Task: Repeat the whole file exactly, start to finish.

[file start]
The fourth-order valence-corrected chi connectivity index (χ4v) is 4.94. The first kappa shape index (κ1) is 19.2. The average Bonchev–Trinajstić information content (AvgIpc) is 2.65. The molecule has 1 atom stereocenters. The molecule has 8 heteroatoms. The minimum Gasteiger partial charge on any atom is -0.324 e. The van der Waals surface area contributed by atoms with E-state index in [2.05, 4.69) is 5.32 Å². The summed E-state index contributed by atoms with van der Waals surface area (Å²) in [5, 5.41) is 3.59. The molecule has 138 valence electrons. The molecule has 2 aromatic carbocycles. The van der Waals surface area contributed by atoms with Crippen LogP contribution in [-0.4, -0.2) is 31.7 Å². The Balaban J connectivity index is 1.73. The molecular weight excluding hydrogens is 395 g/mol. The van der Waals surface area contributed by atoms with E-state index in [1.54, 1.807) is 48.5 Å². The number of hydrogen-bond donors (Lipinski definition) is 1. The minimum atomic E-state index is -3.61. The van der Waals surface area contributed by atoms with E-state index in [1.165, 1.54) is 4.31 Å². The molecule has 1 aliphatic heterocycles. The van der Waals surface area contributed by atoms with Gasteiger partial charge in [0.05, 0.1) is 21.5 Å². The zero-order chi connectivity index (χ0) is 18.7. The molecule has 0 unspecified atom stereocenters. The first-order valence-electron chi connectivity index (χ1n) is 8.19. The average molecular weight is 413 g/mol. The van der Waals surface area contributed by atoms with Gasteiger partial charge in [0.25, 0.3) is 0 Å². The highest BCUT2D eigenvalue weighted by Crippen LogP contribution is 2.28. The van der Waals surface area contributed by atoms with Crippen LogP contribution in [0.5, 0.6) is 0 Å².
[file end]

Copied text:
The fourth-order valence-corrected chi connectivity index (χ4v) is 4.94. The first kappa shape index (κ1) is 19.2. The average Bonchev–Trinajstić information content (AvgIpc) is 2.65. The molecule has 1 atom stereocenters. The molecule has 8 heteroatoms. The minimum Gasteiger partial charge on any atom is -0.324 e. The van der Waals surface area contributed by atoms with E-state index in [2.05, 4.69) is 5.32 Å². The summed E-state index contributed by atoms with van der Waals surface area (Å²) in [5, 5.41) is 3.59. The molecule has 138 valence electrons. The molecule has 2 aromatic carbocycles. The van der Waals surface area contributed by atoms with Crippen LogP contribution in [-0.4, -0.2) is 31.7 Å². The Balaban J connectivity index is 1.73. The molecular weight excluding hydrogens is 395 g/mol. The van der Waals surface area contributed by atoms with E-state index in [1.54, 1.807) is 48.5 Å². The number of hydrogen-bond donors (Lipinski definition) is 1. The minimum atomic E-state index is -3.61. The van der Waals surface area contributed by atoms with E-state index in [1.165, 1.54) is 4.31 Å². The molecule has 1 aliphatic heterocycles. The van der Waals surface area contributed by atoms with Gasteiger partial charge in [0.05, 0.1) is 21.5 Å². The zero-order chi connectivity index (χ0) is 18.7. The molecule has 0 unspecified atom stereocenters. The first-order valence-electron chi connectivity index (χ1n) is 8.19. The average molecular weight is 413 g/mol. The van der Waals surface area contributed by atoms with Gasteiger partial charge in [0.25, 0.3) is 0 Å². The highest BCUT2D eigenvalue weighted by Crippen LogP contribution is 2.28. The van der Waals surface area contributed by atoms with Crippen LogP contribution in [0.5, 0.6) is 0 Å².